Thursday, July 28, 2016
The Grandmother (Babicka) - Bozena Nemcova
When I was young, my favorite book was Louisa May Alcott's Little Women. Alcott's tale about Meg, Jo, Beth, and Amy went a long way toward forming my ideas about fairness, kindness, and how to get along in life. The Grandmother serves the same purpose in the Czech Republic. Published originally in 1853 -- 15 years before Little Women -- The Grandmother tells the story of an elderly country woman in northeast Bohemia who comes to live with her daughter and her daughter's family on a noblewoman's estate. Mr. Prosek, the son-in-law, works for the noblewoman, you see -- the house is part of his living expense. Grandma is immediately pressed into service as babysitter for the couple's children. But the old lady doesn't mind; in fact, she thrives on teaching the children everything from Christianity to superstitions and folk remedies. Everyone in the neighborhood loves her, of course -- even the noblewoman, who comes to believe that Grandmother is not only the epitome of Czech peasantry, but full of good ideas, to boot.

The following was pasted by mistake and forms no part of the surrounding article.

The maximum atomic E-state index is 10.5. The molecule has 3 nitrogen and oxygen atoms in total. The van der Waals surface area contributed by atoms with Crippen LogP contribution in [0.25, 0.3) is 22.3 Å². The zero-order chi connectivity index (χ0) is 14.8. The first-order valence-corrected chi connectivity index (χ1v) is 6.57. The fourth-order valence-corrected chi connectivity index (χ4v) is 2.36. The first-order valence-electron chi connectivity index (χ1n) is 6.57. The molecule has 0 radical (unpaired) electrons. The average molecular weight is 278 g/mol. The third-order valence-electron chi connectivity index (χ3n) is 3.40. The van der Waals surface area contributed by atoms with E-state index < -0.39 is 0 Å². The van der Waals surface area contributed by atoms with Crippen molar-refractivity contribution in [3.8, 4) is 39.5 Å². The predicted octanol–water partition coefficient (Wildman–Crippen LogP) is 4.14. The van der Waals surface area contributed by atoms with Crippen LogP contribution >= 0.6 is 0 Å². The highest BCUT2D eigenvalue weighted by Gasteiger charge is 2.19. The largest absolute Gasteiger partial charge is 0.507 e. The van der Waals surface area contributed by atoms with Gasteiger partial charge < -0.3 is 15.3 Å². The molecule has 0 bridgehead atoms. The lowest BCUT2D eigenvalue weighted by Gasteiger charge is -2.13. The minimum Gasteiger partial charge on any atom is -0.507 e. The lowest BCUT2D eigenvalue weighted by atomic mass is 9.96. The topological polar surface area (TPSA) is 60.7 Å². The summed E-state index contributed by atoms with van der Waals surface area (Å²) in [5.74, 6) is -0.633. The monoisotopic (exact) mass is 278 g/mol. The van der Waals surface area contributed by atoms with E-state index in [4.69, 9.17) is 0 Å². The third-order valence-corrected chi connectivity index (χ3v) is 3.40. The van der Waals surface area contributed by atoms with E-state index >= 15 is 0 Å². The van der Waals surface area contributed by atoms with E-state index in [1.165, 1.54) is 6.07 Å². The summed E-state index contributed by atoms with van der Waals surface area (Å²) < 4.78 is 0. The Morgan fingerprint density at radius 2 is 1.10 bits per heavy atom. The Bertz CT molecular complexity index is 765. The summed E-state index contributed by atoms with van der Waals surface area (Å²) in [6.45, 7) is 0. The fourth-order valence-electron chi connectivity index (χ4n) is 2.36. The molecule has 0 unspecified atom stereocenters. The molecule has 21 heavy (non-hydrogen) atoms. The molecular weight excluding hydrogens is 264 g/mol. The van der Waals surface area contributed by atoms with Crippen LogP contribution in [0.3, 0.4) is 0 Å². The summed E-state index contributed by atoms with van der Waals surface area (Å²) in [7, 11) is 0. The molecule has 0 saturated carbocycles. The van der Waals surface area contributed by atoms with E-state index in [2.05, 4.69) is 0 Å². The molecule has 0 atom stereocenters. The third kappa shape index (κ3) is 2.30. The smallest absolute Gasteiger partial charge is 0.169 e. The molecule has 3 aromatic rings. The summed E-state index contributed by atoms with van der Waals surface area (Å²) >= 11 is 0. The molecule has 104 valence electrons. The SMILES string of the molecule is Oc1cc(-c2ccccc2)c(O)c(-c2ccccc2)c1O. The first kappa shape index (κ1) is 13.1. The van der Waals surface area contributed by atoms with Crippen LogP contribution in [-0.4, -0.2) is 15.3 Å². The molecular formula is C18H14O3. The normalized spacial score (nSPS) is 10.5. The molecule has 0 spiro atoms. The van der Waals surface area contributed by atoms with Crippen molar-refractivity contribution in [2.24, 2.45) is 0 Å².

The novel is beloved in the Czech Republic, but I suspect most modern-day Americans would find it tedious. There's no plot, really -- just a series of vignettes following the Prosek family through the course of a year. I found it interesting because of my heritage, and because I was looking for examples of how pagan practices had survived in Bohemia. But there's very little action, and only a little conflict among the characters.
The biggest revelation is perhaps the story of Victorka, a madwoman who lives in a cave near the family's home. She went mad after conceiving a child out of wedlock, and the most interesting thing about it is how no one in the village condemns her -- either for becoming pregnant (rather than scolding the girl for her loose morals, the villagers consider the father a demon!) or for her treatment of the baby (which she delivers alone, and then throws in the river). Victorka's story is told with typical Czech practicality, and none of the melodrama that someone like Dickens would likely have employed.
If you have an interest in historical accounts of idyllic 19th-century family life, or of old Czech customs, I'd recommend checking out The Grandmother for its place in Czech literature alone. The rest of you should probably give it a pass.
Posted by Lynne Cantwell at 6:00 PM
Labels: Babicka, Bozena Nemcova, review, The Grandmother
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